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The Tempest was acted first at court on November 1, 1611, and again on February 14, 1613, at the wedding of Princess Elizabeth Stuart and King Frederick V. Wittelsbach.

The lines spoken by Prospero’s daughter Miranda, “O brave new world, that has such people in’t!” still had the magic in the twenty-first century to conjure up not only his first encounter with Brave New World, the forbidden Huxley novel he had read as a ten-year-old, but also the smell of dust under his bed.

What for the Greeks was crossing the Lethe, for him was the unexpected forgetfulness of old age, the blessed transformation of tortuous memories into fading, brown photographs of barely recognizable people, or the flaking oil portraits that once resided in palatial houses able to accommodate the large portraits in their elephantine frames. The demise of the Soviet Union in 1991 also brought on political changes in Hungary that enabled him to retrieve for his daughter her grandmother’s formal portrait painted at the age of thirty-six and for his son a portrait of her at fourteen, dressed in a middy blouse and a navy skirt. It was a painting his mother despised.

Instead of fading memories the visit to reclaim the portraits transformed him once more into an insecure tightrope walker on a fraying rope stretched between the two poles of his birth and his coming death, with a catenary caused by a hanging cauldron of boiling liquid containing the grotesque horrors of the twentieth century he desperately tried to keep from spilling and scalding people he loved, people who surrounded him with the daily miracle of their deep affection. There was no strength left in him now to remake himself to fit the brave new world of the new century. He needed Saint Christopher whose reassuring medallion had been affixed to the dashboards of his cars for forty-six years, never mind the Canaanite transporter’s demotion for lack of authenticity that doomed him to failure and a loss of status. There was no way he could explain the sudden disappearance of the medallion from his dashboard. It remained a depressing mystery till the third morning when he awoke and saw the Christ-bearer standing by the back porch dwarfing the bird feeder. He looked the same as he did in Giovanni Bellini’s Saint Vincent Ferrer polyptych that he had seen in Venice’s huge Santi Giovanni e Paolo church in 1948. He had to nip into the closest available church (he had been illegally crossing borders from Hungary for almost two years), a huge, unattractive brick pile, to avoid the carabinieri who were checking a British tourist group’s passports. Inside, the cathedral-size space was overwhelmingly beautiful. It was here he came face-to-face with Saint Christopher, depicted while crossing a deep river, with both hands holding on to a long staff, the Christ child riding on his shoulder.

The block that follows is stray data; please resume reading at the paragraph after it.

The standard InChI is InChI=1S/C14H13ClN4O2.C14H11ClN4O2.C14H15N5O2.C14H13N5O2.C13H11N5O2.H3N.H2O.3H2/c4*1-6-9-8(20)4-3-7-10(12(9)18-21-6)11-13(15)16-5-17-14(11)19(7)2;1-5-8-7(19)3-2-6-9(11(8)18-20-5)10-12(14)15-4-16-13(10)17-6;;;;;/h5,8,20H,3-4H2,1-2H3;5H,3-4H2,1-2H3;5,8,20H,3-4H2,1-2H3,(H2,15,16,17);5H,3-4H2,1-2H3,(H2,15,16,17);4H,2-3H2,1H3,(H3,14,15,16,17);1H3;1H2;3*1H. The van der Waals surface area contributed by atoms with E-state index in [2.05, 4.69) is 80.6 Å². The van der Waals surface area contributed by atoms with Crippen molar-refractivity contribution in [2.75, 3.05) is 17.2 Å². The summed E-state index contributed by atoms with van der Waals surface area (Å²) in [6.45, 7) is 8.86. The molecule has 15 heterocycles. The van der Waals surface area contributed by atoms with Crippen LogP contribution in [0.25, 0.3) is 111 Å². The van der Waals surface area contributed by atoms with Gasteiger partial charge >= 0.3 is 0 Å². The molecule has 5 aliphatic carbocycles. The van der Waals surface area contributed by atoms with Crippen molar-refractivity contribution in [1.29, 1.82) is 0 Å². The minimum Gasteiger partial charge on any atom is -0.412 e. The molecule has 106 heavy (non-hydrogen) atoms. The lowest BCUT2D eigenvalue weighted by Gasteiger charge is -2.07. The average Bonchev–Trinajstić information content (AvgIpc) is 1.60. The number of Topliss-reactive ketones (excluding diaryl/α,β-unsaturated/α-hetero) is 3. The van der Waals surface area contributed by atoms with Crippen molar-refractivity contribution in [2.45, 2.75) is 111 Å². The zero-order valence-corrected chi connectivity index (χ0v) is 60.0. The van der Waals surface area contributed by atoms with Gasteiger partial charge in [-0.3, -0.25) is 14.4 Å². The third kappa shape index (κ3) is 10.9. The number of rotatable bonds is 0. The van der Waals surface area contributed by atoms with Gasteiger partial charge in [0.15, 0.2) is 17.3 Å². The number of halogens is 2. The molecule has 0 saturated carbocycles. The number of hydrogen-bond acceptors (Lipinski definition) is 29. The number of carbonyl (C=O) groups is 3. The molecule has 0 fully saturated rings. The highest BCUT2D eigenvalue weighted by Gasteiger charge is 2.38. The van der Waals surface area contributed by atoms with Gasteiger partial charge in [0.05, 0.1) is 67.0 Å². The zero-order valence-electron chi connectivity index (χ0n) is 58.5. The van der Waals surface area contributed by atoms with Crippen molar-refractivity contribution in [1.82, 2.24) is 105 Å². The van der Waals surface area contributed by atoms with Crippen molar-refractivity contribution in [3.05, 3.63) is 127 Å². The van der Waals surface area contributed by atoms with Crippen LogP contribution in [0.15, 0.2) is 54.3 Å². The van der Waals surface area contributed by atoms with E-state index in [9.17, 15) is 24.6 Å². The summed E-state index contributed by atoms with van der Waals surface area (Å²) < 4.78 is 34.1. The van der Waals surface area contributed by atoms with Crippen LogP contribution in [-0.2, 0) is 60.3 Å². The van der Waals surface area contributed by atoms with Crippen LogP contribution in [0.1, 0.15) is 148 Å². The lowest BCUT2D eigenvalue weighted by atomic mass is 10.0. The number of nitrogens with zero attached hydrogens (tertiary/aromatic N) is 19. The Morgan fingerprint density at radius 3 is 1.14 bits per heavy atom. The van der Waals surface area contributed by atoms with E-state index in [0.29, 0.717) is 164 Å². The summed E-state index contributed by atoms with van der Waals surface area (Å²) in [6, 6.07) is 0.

Failures always recognize each other. The demoted saint stood by the back porch towering over the bird feeder. The Christ-bearer had come to reassure him. Without words the promise was made that soon he would be carried to a place of reunions and peace.

Lawrence Dorr is the nom de plume of a creative writer who resides in Alachua, Florida. He has just released a collection of short stories, The Long Journey Home.